Jan 26, 2017

An Interview with Alison Evans || #DiverseReads2017

Today I come to you with another #DiverseReads2017 interview! Say hi to Alison Evans, the author of Ida, a fantastically queer fantasy of alternate universes with a biracial MC.

I read IDA some time back, and I'd definitely recommend this book! You can check out my review here, plus Alison is an absolute sweetheart and I am happy to host them on the blog today!

1. Describe your book in 5 words

Self, rain, warmth, trees, doubles.

2. What inspired you to write IDA?

I was working in a cafe at a tourist railway and I had finished my shift and got into my car to drive out to a party. I started the engine and then realised I’d forgotten to get changed out of my work clothes. So I turned off the car, got out and got changed. Once I was on the road, there had been a car accident a couple of minutes before. So I wondered if I would have been in it, if I hadn’t gone back and changed my clothes. I couldn’t stop thinking about it, so I wrote Ida.

3. The characters of IDA are extremely diverse and belong to underrepresented spectrums. What made you create such characters, and how important do you think it is to represent them?*
*( IDA's MC is bi, love interest is genderqueer and uses they/them pronouns, it's a f/f relationships, plus there's two other non binary characters - among which one has a POV, and a trans character)

I wrote them because these are the kinds of people in my life. I am bi and genderqueer, most of my friends are queer. We don’t see too many characters who ID this way (especially explicitly, on-page) and I want to add to the existing representation because I think it’s important for queer people, especially queer teens, to see themselves in fiction.

4. What do you think should authors keep in mind when representing gender and sexual orientation in their books and characters?

There is no one queer experience, we’re all really different people. Just because I’m bi it doesn’t mean that everyone who is bi has the same beliefs as me, their experience is different from mine. I think it’s probably best to keep in mind you can’t speak for a whole group of people.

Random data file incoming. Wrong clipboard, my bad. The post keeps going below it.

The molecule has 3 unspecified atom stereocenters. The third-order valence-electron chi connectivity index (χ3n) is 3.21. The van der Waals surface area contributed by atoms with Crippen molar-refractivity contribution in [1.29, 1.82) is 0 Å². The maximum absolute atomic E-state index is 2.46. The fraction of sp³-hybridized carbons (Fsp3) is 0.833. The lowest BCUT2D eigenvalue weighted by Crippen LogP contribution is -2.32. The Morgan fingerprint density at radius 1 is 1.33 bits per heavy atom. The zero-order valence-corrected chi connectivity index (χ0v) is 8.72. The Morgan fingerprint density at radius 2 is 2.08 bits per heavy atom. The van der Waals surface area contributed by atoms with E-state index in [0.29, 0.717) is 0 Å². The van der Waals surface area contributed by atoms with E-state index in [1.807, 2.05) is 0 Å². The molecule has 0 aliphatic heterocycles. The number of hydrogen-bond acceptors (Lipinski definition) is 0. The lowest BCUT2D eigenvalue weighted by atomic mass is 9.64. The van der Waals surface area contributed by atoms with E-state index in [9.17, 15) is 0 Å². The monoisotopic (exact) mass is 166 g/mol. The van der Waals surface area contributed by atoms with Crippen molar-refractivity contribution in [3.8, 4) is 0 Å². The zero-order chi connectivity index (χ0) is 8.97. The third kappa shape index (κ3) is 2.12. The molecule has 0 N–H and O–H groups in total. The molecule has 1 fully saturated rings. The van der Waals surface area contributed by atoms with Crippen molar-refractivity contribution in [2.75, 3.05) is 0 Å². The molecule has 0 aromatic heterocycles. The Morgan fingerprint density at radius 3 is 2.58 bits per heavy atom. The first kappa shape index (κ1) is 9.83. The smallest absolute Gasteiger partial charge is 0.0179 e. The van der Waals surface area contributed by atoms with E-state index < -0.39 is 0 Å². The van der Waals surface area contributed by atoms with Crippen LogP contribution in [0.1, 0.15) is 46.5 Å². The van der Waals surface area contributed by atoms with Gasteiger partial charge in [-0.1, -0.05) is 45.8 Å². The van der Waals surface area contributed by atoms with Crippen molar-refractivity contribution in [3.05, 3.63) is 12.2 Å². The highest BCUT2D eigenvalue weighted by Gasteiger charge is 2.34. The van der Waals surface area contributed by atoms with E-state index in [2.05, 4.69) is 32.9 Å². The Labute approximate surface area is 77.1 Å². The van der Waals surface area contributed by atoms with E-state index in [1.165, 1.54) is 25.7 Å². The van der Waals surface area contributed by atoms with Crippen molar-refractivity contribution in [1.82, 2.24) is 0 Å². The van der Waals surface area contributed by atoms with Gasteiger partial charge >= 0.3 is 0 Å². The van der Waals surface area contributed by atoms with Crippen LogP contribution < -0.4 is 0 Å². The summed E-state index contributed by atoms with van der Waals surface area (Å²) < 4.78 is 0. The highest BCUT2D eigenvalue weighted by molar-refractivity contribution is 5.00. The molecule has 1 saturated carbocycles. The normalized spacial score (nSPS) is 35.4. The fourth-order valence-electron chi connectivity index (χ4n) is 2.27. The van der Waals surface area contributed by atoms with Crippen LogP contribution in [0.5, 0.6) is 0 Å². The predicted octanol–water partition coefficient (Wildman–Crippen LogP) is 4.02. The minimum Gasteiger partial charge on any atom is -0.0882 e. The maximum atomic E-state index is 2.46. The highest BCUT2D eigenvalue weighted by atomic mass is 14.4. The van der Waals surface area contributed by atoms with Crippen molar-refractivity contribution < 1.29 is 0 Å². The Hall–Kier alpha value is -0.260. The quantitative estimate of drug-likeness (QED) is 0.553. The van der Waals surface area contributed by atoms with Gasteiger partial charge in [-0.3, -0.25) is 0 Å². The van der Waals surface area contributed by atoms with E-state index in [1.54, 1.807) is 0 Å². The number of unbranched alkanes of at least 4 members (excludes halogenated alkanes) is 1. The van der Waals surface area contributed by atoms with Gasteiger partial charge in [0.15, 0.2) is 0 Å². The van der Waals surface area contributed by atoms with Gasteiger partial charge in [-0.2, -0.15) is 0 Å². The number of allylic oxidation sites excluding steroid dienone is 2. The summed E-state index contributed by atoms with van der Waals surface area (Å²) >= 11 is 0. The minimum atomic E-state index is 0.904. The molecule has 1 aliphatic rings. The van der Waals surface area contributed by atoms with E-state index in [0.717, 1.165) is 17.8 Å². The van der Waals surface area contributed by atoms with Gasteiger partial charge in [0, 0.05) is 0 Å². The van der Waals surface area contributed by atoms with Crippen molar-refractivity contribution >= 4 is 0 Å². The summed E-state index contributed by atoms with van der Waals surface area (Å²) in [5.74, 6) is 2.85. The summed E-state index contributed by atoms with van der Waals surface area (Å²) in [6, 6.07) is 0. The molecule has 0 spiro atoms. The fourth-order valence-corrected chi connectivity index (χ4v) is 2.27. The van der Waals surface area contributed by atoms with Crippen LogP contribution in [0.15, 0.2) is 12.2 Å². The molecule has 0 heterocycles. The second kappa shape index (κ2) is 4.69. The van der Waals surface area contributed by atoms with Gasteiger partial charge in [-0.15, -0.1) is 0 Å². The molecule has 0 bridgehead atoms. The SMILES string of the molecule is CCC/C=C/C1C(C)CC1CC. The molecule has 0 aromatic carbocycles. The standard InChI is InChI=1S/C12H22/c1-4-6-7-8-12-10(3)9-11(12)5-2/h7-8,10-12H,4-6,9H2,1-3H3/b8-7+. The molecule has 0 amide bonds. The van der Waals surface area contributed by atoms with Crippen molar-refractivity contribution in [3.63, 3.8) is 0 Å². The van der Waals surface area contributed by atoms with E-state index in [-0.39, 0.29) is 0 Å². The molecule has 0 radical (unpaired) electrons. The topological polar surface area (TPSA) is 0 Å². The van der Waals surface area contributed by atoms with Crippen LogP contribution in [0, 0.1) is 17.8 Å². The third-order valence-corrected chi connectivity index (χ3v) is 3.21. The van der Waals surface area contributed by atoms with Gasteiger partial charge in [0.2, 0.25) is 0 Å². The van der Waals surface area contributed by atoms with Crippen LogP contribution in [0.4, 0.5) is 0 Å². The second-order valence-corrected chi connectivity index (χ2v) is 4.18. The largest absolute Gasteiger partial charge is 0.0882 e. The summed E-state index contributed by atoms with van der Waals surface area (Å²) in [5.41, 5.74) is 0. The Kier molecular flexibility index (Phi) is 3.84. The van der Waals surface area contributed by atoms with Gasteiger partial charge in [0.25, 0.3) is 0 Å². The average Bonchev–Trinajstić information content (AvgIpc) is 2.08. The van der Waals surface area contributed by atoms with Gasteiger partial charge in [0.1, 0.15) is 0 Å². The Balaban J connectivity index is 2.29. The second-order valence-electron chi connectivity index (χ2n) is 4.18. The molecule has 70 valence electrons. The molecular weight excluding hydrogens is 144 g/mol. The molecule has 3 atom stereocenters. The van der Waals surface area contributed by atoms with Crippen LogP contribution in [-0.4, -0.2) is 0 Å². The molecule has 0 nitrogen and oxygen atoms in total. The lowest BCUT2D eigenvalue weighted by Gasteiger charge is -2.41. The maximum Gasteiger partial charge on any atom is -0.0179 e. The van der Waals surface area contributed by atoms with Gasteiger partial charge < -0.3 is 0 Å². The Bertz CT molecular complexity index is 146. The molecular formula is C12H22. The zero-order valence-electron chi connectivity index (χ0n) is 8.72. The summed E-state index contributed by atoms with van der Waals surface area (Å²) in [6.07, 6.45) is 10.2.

5. What has been your favourite aspect(s) of the entire journey of IDA?

It’s so hard to choose! When I got the offer of publication that was pretty exciting. This was before I was offered an actual contract and my editor, Angela Meyer, offered to meet up with me in person to talk about it first. That was before I really knew what to expect, so my imagination went pretty wild.
The other thing has been seeing people, both people I know and don’t, posting pictures of their copies and saying they’ve been reading it. I know that getting a book published means people are going to read it, but actually seeing it happening has been the best.

6. What advice would you give for aspiring authors, especially but not limited to queer teens?

Don’t give up! I wrote the first draft of Ida in 2011. It’s okay if it takes time.

7. Can you share with us what you’re working on next?

I have been taking a break from writing novels for the past month to focus on uni, but the last book I started writing was a witchy semi-spooky queer romance story so I’m hoping to get back to that soon. I’ve also been thinking about going back and editing a zombies story I wrote a couple of years ago.
The last short story I wrote will be in the next issue of Concrete Queers, which is full of spec fic written and drawn by queer people. You can keep an eye out on our twitter @concretequeers for more details!

Title : IDA
Author : Alison Evans
Release Date : 30th January 2017
Publisher : Echo Publishing
Synopsis :

How do people decide on a path, and find the drive to pursue what they want?

Ida struggles more than other young people to work this out. She can shift between parallel universes, allowing her to follow alternative paths.

One day Ida sees a shadowy, see-through doppelganger of herself on the train. She starts to wonder if she’s actually in control of her ability, and whether there are effects far beyond what she’s considered.

How can she know, anyway, whether one universe is ultimately better than another? And what if the continual shifting causes her to lose what is most important to her, just as she’s discovering what that is, and she can never find her way back?

'Ida' is an intelligent, diverse and entertaining novel that explores love, loss and longing, and speaks to the condition of an array of overwhelming, and often illusory, choices.

About Alison

Alison Evans writes about people who don’t know what they want, relationships and Melbourne. They are co-editor of Concrete Queers, a maker of zines and a lover of bad movies. Their work has been published in various Australian and international magazines, lit journals and zines. You can find them on twitter @_budgie or on their website, alisonwritesthings.com

This post is part of Diverse Reads 2017, a reading challenge hosted by myself and Shelly. If you want to join the challenge, or if you're an author who wants to be featured, sign up here

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